For many years, a Cuban Davidoff lancero was one of the cigars I most wanted to smoke.
My fascination with lanceros is well-documented on this website and the Davidoff No.1 is one of the most important lanceros, claiming to be the first time the shape—192mm, roughly 7 9/16 inches, by 38 ring gauge—was sold by any brand.
Unfortunately, my first experience with a Cuban Davidoff No.1 was not good. A 58-point review ended with the following:
Like many of you reading this who have never smoked a Davidoff before, I once read what is about to come and hoped for something different. I really did. I hoped this was going to be at least smokeable. I really thought it was going to somewhere between bad and non-existent. But overall, this was rancid. I can’t defend the storage conditions because they are unknown to me, but this was beyond that. I’m not sure what it is, but I now fully accept when many before me have preached: Cuban Davidoffs are done. Do I regret smoking this? No. Would I have thrown this out if it was $5 and not for a review? Absolutely. Easily one of the worst Lanceros I’ve smoked and easily the most difficult cigar to ever recommend to someone.
- Cigar Reviewed: Davidoff No.1
- Country of Origin: Cuba
- Factory: El Laguito
- Wrapper: Cuba
- Binder: Cuba
- Filler: Cuba
- Length: 7 9/16 Inches
- Ring Gauge: 38
- Vitola: Lancero
- Est. Price: $100
- Release Date: 1969 (Line), 1980s (Vintage)
- Number of Cigars Released: Regular Production
- Number of Cigars Smoked For Redux: 1
That was 2012 and since then I’ve smoked a lot more Cuban Davidoffs with varying levels of enjoyment. That inconsistency is certainly much more prevalent with the Davidoffs I’ve smoked from the late 1980s, which makes sense, given that Davidoff pulled out of Cuba due to the quality of cigars it was getting in the late 1980s.
I’ve acquired a few more Davidoff lanceros over the years and decided to take another stab at reviewing a No.1 from the 1980s.
It has oddly been a fair bit of time since I’ve smoked any lancero, but I’m reminded about why I was attracted to the shape nearly a decade ago. The Davidoff No.1 has a peculiar cap that is much flatter than you typically find, particularly considering it has a pigtail. I cannot pick up anything off the wrapper, which has a great color but is somewhat rough. There’s not much more from the foot, though I get some faint hints of floral aromas. The cold draw is tight, but offers some very sweet floral notes above an odd herbal flavor. All said, I’m concerned about what I’m about to smoke, or try to smoke.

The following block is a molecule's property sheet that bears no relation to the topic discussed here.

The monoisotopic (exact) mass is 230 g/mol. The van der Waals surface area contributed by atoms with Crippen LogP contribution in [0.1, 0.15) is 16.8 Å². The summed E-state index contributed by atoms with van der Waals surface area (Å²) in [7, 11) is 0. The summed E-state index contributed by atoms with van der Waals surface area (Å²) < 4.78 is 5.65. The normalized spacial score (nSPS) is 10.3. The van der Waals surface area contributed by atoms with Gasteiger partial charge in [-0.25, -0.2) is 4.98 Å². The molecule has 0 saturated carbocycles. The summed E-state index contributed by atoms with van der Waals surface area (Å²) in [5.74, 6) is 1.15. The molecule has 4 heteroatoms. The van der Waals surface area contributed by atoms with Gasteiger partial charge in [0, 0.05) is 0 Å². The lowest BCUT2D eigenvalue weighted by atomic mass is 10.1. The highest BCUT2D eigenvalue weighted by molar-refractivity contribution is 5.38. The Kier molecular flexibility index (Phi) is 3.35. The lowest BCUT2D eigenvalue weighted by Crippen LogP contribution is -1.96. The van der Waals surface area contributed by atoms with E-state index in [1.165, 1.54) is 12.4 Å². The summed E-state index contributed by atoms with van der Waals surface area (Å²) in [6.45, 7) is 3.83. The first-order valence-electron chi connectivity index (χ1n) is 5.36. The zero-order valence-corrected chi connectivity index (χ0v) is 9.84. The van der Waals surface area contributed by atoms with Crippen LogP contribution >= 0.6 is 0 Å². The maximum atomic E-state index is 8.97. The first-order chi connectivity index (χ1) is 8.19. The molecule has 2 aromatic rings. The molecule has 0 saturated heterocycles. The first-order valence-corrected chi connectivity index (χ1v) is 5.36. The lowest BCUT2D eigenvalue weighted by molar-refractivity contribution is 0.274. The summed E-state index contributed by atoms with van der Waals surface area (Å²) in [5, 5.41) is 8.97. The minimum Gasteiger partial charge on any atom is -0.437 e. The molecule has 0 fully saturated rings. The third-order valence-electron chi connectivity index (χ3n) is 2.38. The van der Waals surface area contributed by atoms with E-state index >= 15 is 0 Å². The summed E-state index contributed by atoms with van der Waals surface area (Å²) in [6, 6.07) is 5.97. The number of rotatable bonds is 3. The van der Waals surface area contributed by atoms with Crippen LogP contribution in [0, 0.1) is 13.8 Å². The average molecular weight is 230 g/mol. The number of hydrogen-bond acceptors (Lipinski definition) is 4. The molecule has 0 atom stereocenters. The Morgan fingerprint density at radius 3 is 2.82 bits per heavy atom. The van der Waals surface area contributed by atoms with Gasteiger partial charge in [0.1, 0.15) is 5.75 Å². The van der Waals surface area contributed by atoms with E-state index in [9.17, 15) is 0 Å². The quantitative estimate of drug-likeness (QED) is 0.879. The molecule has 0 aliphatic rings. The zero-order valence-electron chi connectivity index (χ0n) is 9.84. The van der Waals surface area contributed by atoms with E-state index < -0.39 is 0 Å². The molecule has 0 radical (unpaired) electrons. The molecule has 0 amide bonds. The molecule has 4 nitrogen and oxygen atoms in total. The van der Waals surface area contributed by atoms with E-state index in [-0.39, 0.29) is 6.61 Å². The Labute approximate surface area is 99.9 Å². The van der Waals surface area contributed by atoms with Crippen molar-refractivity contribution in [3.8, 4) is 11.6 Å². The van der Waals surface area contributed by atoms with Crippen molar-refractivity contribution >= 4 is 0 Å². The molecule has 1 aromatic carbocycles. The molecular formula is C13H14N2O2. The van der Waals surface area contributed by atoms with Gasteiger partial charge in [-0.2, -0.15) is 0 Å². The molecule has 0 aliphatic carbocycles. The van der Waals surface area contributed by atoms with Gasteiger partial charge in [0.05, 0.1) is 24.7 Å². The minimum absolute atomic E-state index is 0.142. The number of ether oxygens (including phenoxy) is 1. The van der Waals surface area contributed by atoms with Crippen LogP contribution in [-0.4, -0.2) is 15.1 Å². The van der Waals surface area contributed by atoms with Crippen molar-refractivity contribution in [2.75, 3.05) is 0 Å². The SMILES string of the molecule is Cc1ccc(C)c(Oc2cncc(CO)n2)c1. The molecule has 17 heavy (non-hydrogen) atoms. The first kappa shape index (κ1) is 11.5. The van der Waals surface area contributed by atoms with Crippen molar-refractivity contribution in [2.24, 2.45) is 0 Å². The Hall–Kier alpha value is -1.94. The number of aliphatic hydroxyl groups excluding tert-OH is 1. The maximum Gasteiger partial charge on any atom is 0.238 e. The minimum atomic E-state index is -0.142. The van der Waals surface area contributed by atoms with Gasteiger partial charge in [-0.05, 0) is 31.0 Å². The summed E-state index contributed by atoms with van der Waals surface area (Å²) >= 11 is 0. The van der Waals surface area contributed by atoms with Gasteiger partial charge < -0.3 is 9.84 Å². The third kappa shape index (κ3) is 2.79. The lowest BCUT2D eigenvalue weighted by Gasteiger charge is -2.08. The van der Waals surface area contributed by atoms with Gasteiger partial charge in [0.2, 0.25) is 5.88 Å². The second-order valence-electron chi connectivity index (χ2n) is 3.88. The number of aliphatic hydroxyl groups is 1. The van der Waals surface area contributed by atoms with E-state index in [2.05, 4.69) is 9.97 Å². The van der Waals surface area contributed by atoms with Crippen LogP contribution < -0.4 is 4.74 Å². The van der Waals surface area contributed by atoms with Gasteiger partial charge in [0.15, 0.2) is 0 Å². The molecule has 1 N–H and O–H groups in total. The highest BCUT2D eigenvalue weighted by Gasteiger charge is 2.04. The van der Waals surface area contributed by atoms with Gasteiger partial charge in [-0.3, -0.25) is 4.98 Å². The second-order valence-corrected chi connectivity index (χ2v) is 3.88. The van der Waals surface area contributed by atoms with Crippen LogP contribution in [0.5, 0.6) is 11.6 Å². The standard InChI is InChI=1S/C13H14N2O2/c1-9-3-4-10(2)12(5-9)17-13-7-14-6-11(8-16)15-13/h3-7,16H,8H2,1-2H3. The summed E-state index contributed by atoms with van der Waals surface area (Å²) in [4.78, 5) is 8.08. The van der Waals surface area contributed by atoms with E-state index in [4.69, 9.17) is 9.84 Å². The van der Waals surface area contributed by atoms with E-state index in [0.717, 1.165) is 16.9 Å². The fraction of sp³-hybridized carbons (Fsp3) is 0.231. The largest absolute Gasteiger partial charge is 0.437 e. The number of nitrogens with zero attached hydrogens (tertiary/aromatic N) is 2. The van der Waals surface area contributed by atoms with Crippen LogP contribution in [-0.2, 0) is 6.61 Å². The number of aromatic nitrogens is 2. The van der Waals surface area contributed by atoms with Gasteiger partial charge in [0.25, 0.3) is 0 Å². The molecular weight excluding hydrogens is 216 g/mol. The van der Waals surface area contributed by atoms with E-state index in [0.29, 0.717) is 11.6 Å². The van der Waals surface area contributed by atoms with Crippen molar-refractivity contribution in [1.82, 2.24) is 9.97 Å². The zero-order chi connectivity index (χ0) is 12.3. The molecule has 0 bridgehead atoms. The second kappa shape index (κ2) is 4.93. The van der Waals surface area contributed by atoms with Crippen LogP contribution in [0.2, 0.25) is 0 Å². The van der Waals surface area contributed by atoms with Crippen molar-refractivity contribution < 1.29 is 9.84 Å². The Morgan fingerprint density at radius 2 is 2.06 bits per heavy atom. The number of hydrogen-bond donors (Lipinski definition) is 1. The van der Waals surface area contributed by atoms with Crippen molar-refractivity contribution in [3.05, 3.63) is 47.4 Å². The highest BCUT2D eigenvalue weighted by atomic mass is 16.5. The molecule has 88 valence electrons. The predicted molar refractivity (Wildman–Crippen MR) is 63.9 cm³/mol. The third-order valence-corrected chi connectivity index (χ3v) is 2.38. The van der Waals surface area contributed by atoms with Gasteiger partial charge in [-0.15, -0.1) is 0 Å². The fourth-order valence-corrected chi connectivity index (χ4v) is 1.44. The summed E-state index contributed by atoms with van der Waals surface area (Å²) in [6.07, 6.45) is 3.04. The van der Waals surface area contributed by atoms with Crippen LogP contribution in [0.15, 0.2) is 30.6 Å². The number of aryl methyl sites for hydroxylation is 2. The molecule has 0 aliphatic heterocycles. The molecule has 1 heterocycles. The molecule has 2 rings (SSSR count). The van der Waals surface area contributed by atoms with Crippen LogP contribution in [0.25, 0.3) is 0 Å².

The Davidoff No.1 has a tight draw, but the smoke production is fine and I’m greeted by bread over a coffee and cream combination. It’s mouthwatering and pretty smooth, though still concerning. Flavor-wise, the first third is dominated by bread with floral, popcorn, and some nuttiness behind it. I have to retrohale quite a bit, but it’s fine given how smooth the cigar is. If I take a large inhale, I can pick up a touch of pepper on the back of the throat, though it’s faint and has to be worked for. Flavor is medium-full, body is full and strength is medium-plus. There are small, yet noticeable changes for the second third; the bread turns more sourdough, a burnt chocolate chip and citrus flavor join the waining floral sweetness. After the halfway point, a bitterness adds itself, though it’s relatively minor. Profile-wise, it’s much more balanced with more smoothness and a slightly reduced body that really make the cigar more enjoyable. Bread remains the dominant flavor in the final third, a bit more like a French loaf than the second third, but the intensity of the flavors are much reduced. Some other grain-inspired flavors like saltine crackers show themselves, but the most notable change is the complete absence of the floral and fruity sweetness. A bitterness hangs around until the end, not my favorite flavor, but never more than a secondary note and oftentimes not present on individuals puffs.
A quick rundown of the cigar with my fingers shows a cigar that doesn’t have hard spots, it’s just rock hard in a lot of places. That’s not due to storage, rather, this particular cigar happened to be rolled tight, which means the draw is tight. While it’s annoying and certainly didn’t help the flavor, I never found myself needing to touch the cigar up as smoke production is plentiful and the burn line is incredible. That trend continues in the second third, though the draw does get slightly better after the halfway mark, still not where it should be though. There is a brief moment in the final third where it seems like the cigar was going to go out due to the tightening draw, but after fighting with it for a bit, including pushing smoke out through the cigar, it gets through whatever knot was there and resumes as the Davidoff No.1 had before.
My first Davidoff No.1 was not great. This one could have been much better, but it also was much better. Regardless of whether it’s a Cuban Davidoff or any other cigar, when you are smoking something that is around 30-years-old there’s a lot that can go wrong. My biggest issue wasn’t with something related storage, rather a flaw that was there when the cigar left the El Laguito factory three decades ago. Still, this has matured into something that shows why collectors pay what they pay for these cigars, even if it is a game of chance.